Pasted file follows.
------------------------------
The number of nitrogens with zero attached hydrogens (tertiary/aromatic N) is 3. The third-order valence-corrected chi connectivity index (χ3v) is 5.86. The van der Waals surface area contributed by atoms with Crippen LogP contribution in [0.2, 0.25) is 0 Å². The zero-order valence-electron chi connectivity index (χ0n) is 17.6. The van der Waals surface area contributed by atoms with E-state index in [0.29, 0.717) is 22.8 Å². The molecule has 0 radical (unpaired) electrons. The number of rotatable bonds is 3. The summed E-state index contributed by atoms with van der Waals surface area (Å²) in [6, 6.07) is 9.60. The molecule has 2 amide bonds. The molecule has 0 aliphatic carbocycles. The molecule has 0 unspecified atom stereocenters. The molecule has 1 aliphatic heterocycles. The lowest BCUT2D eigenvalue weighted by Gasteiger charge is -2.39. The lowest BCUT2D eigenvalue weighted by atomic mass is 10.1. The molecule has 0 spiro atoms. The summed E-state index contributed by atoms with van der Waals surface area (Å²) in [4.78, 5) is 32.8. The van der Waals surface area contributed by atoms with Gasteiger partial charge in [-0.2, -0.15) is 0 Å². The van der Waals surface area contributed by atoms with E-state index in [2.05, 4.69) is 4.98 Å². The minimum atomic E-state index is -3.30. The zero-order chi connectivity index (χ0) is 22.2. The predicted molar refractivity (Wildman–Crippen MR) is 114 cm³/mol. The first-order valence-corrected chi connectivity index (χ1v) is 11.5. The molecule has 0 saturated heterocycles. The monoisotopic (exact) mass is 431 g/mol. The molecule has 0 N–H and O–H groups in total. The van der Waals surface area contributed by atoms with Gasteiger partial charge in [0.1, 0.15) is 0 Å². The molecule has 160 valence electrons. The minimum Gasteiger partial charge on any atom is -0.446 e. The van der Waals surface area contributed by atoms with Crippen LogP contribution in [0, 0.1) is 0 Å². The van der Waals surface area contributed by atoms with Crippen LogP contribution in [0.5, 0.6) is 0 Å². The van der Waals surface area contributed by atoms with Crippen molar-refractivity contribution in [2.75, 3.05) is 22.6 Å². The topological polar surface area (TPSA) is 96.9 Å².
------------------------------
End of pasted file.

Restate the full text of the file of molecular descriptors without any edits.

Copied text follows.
The number of nitrogens with zero attached hydrogens (tertiary/aromatic N) is 3. The third-order valence-corrected chi connectivity index (χ3v) is 5.86. The van der Waals surface area contributed by atoms with Crippen LogP contribution in [0.2, 0.25) is 0 Å². The zero-order valence-electron chi connectivity index (χ0n) is 17.6. The van der Waals surface area contributed by atoms with E-state index in [0.29, 0.717) is 22.8 Å². The molecule has 0 radical (unpaired) electrons. The number of rotatable bonds is 3. The summed E-state index contributed by atoms with van der Waals surface area (Å²) in [6, 6.07) is 9.60. The molecule has 2 amide bonds. The molecule has 0 aliphatic carbocycles. The molecule has 0 unspecified atom stereocenters. The molecule has 1 aliphatic heterocycles. The lowest BCUT2D eigenvalue weighted by Gasteiger charge is -2.39. The lowest BCUT2D eigenvalue weighted by atomic mass is 10.1. The molecule has 0 spiro atoms. The summed E-state index contributed by atoms with van der Waals surface area (Å²) in [4.78, 5) is 32.8. The van der Waals surface area contributed by atoms with Gasteiger partial charge in [-0.2, -0.15) is 0 Å². The van der Waals surface area contributed by atoms with E-state index in [2.05, 4.69) is 4.98 Å². The minimum atomic E-state index is -3.30. The zero-order chi connectivity index (χ0) is 22.2. The predicted molar refractivity (Wildman–Crippen MR) is 114 cm³/mol. The first-order valence-corrected chi connectivity index (χ1v) is 11.5. The molecule has 0 saturated heterocycles. The monoisotopic (exact) mass is 431 g/mol. The molecule has 0 N–H and O–H groups in total. The van der Waals surface area contributed by atoms with Gasteiger partial charge in [0.1, 0.15) is 0 Å². The molecule has 160 valence electrons. The minimum Gasteiger partial charge on any atom is -0.446 e. The van der Waals surface area contributed by atoms with Crippen LogP contribution in [0, 0.1) is 0 Å². The van der Waals surface area contributed by atoms with Crippen LogP contribution in [0.5, 0.6) is 0 Å². The van der Waals surface area contributed by atoms with Crippen molar-refractivity contribution in [2.75, 3.05) is 22.6 Å². The topological polar surface area (TPSA) is 96.9 Å².